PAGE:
Boris Johnson told to ‘stop playing political games’ with millions of citizens

The message, from Parliament’s EPP Group, comes after the fourth round of Brexit talks ended in deadlock on Friday.
Photo credit: Adobe Stock

By Martin Banks

09 Jun 2020

Belgian MEP Kris Peeters, the EPP Group’s representative in Parliament's negotiating team for the new EU-UK agreement, said that after “four long rounds” of Brexit talks, there were “still too many files to be addressed.”

“At the forthcoming high-level conference we expect Boris Johnson to finally move forward. He must stop playing political games with the situation of millions of citizens on both sides of the Channel.”

“Let me be clear: the EPP will not give the green light to an agreement if the UK - in return for market access - does not accept EU market rules. This means the same standards on workers’ rights, the environment or state aid.”


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“We also need a stable framework for fisheries, clear provisions on the role of the European Court of Justice and on the respect of fundamental rights,” Peeters added.

“Even if Boris Johnson's timetable for the agreement is extremely ambitious, our duty is and will remain to properly protect European interests. The UK chose to be a third country. As a consequence, it will not have the same rights and benefits as a member state of the EU.”

“Let me be clear: the EPP will not give the green light to an agreement if the UK - in return for market access - does not accept EU market rules. This means the same standards on workers’ rights, the environment or state aid” Kris Peeters MEP

“But this was not our choice at all. UK negotiators should now take a more result-oriented approach. If not for the Europeans, they should do it for their citizens, because a no-deal scenario will lead to huge UK job losses of more than half a million,” he said.

“A divorce is already a disappointment. But let's at least try to have an amicable divorce and not leave behind a broken home.”

Peeters praised EU chief Brexit negotiator Michel Barnier for a “tremendous job in trying to reach an agreement” but warned the UK that “if it wants access to the EU market, it must respect EU market rules.”

David McAllister, a German MEP who heads Parliament’s UK Coordination Group, said, “There has been no significant progress made this week on EU-UK negotiations. Both sides have jointly agreed on the Political Declaration on future relations so the UK should urgently clarify whether they stand by the commitments made in the PA.”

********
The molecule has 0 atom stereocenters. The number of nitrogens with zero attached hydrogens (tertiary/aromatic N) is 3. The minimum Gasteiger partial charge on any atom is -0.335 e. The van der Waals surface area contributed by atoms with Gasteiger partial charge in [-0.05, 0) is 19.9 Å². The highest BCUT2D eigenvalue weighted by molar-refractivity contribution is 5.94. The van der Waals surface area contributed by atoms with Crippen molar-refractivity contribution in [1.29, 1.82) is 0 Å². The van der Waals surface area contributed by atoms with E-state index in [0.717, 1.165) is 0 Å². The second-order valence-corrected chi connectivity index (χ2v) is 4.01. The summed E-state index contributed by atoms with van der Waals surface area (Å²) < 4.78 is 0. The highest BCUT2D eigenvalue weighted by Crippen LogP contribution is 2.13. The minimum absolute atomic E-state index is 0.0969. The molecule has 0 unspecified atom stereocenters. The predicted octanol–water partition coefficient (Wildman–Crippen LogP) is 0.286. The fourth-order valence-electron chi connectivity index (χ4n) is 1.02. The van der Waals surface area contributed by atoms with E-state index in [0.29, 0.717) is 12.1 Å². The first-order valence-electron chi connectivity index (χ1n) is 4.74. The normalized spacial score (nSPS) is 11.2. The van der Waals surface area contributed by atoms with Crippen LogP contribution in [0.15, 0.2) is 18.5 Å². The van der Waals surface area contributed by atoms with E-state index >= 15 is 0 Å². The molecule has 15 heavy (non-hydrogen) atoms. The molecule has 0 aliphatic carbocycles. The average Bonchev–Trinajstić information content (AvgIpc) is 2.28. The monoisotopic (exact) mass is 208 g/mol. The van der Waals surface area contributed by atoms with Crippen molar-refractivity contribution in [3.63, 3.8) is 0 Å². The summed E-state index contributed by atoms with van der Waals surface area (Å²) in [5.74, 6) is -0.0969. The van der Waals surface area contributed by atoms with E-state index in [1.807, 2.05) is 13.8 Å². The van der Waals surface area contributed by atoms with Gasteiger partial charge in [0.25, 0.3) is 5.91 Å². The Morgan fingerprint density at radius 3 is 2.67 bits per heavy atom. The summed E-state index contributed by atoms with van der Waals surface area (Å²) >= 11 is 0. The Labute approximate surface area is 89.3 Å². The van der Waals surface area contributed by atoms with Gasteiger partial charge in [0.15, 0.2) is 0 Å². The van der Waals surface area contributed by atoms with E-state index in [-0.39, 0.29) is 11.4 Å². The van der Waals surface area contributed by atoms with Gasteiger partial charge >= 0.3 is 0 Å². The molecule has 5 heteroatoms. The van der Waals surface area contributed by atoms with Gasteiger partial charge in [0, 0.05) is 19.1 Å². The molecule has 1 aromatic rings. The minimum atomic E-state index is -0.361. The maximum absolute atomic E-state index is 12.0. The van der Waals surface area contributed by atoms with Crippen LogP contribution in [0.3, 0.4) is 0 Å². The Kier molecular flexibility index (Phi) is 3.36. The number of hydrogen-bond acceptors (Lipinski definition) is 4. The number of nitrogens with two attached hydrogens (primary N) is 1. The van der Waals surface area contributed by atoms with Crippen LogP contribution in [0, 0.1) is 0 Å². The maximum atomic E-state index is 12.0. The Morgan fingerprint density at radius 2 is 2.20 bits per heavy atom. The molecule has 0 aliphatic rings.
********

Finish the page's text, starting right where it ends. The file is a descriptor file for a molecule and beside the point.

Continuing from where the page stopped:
“There are less than five months remaining to negotiate but Parliament will not consent to an agreement that does not include provisions on level playing field, fundamental rights, robust governance and a stable framework for fisheries” David McAllister MEP

“There are less than five months remaining to negotiate but Parliament will not consent to an agreement that does not include provisions on level playing field, fundamental rights, robust governance and a stable framework for fisheries.”

On June 12, Parliament’s draft recommendations on the ongoing EU-UK negotiations are set to be approved by the Foreign Affairs and International Trade committees, which will also include input from 17 other committees, each in its own remit.

Further reaction to the continued failure to broker a deal came from Polish EPP member Danuta Hübner, who told this website, “One more weekly video conference behind us. This time, one day shorter maybe because there was not much sense in spending one more day on time consuming presentation of well-known positions instead of moving toward finding solutions where there is disagreement.”

“I hope these negotiations made it clear to the UK that the EU is very serious about fisheries and level playing field measures. A change of heart on these issues is impossible on the EU side. It is equally impossible to accept ‘a la carte’ access to the single market” Danuta Hübner MEP

Hübner, a member of the former Brexit Steering Group in Parliament, said, “What matters for the EU is to look for solutions and not wait for the negotiations to collapse. This week’s round has been about differences and how to move forward. We did not expect anything final from this fourth round, but we have proof that negotiations go on. It is also good news at a time when the sky is falling in on our heads.”

“I hope these negotiations made it clear to the UK that the EU is very serious about fisheries and level playing field measures. A change of heart on these issues is impossible on the EU side. It is equally impossible to accept ‘a la carte’ access to the single market.”

The former European commissioner added, “It is also good that the EU is looking anew at preparedness activities [for a possible No Deal].”

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